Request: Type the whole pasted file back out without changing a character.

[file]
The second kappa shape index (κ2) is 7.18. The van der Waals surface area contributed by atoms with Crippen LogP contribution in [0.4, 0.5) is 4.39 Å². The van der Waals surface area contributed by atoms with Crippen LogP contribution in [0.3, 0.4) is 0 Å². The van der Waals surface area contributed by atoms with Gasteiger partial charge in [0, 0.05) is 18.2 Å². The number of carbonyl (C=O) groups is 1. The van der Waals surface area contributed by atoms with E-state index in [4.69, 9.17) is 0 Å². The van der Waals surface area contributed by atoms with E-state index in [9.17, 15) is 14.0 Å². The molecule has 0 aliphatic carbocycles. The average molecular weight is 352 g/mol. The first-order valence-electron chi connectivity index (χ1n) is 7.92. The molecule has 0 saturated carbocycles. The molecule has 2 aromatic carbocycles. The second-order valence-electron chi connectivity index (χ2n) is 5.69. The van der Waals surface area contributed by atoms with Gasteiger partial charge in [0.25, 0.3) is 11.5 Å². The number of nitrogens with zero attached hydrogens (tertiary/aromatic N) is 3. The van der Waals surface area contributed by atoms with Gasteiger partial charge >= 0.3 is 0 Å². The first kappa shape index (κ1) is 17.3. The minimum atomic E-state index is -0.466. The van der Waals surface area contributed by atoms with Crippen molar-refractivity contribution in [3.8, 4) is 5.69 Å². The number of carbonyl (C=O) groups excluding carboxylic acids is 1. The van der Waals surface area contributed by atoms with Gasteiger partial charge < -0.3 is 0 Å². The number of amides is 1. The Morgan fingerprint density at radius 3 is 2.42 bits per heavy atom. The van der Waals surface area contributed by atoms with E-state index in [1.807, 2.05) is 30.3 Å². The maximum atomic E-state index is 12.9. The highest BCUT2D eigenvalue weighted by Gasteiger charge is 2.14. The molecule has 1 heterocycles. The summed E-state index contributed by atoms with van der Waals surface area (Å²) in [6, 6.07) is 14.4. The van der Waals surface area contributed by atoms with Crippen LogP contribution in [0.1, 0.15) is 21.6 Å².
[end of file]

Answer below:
The second kappa shape index (κ2) is 7.18. The van der Waals surface area contributed by atoms with Crippen LogP contribution in [0.4, 0.5) is 4.39 Å². The van der Waals surface area contributed by atoms with Crippen LogP contribution in [0.3, 0.4) is 0 Å². The van der Waals surface area contributed by atoms with Gasteiger partial charge in [0, 0.05) is 18.2 Å². The number of carbonyl (C=O) groups is 1. The van der Waals surface area contributed by atoms with E-state index in [4.69, 9.17) is 0 Å². The van der Waals surface area contributed by atoms with E-state index in [9.17, 15) is 14.0 Å². The molecule has 0 aliphatic carbocycles. The average molecular weight is 352 g/mol. The first-order valence-electron chi connectivity index (χ1n) is 7.92. The molecule has 0 saturated carbocycles. The molecule has 2 aromatic carbocycles. The second-order valence-electron chi connectivity index (χ2n) is 5.69. The van der Waals surface area contributed by atoms with Gasteiger partial charge in [0.25, 0.3) is 11.5 Å². The number of nitrogens with zero attached hydrogens (tertiary/aromatic N) is 3. The van der Waals surface area contributed by atoms with Gasteiger partial charge >= 0.3 is 0 Å². The first kappa shape index (κ1) is 17.3. The minimum atomic E-state index is -0.466. The van der Waals surface area contributed by atoms with Crippen molar-refractivity contribution in [3.8, 4) is 5.69 Å². The number of carbonyl (C=O) groups excluding carboxylic acids is 1. The van der Waals surface area contributed by atoms with Gasteiger partial charge < -0.3 is 0 Å². The number of amides is 1. The Morgan fingerprint density at radius 3 is 2.42 bits per heavy atom. The van der Waals surface area contributed by atoms with E-state index in [1.807, 2.05) is 30.3 Å². The maximum atomic E-state index is 12.9. The highest BCUT2D eigenvalue weighted by Gasteiger charge is 2.14. The molecule has 1 heterocycles. The summed E-state index contributed by atoms with van der Waals surface area (Å²) in [6, 6.07) is 14.4. The van der Waals surface area contributed by atoms with Crippen LogP contribution in [0.1, 0.15) is 21.6 Å².